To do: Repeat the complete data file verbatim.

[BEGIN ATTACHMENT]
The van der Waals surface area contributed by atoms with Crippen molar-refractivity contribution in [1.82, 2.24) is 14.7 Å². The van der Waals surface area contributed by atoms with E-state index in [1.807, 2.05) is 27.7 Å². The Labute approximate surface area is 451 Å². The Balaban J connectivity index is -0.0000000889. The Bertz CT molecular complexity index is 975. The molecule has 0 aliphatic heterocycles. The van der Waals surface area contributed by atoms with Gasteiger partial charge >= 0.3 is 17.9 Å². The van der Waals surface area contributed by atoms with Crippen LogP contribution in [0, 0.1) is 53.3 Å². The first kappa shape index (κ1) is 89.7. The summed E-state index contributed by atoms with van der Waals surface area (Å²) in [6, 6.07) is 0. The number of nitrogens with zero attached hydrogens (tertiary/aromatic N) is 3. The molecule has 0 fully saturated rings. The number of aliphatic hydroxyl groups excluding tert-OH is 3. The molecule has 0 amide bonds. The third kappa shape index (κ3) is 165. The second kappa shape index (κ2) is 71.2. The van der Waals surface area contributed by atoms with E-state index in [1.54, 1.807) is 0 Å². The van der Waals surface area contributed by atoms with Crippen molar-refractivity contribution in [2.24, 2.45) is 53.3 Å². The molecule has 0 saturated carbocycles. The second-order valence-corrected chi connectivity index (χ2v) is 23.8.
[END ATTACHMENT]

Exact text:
The van der Waals surface area contributed by atoms with Crippen molar-refractivity contribution in [1.82, 2.24) is 14.7 Å². The van der Waals surface area contributed by atoms with E-state index in [1.807, 2.05) is 27.7 Å². The Labute approximate surface area is 451 Å². The Balaban J connectivity index is -0.0000000889. The Bertz CT molecular complexity index is 975. The molecule has 0 aliphatic heterocycles. The van der Waals surface area contributed by atoms with Gasteiger partial charge >= 0.3 is 17.9 Å². The van der Waals surface area contributed by atoms with Crippen LogP contribution in [0, 0.1) is 53.3 Å². The first kappa shape index (κ1) is 89.7. The summed E-state index contributed by atoms with van der Waals surface area (Å²) in [6, 6.07) is 0. The number of nitrogens with zero attached hydrogens (tertiary/aromatic N) is 3. The molecule has 0 fully saturated rings. The number of aliphatic hydroxyl groups excluding tert-OH is 3. The molecule has 0 amide bonds. The third kappa shape index (κ3) is 165. The second kappa shape index (κ2) is 71.2. The van der Waals surface area contributed by atoms with E-state index in [1.54, 1.807) is 0 Å². The van der Waals surface area contributed by atoms with Crippen molar-refractivity contribution in [2.24, 2.45) is 53.3 Å². The molecule has 0 saturated carbocycles. The second-order valence-corrected chi connectivity index (χ2v) is 23.8.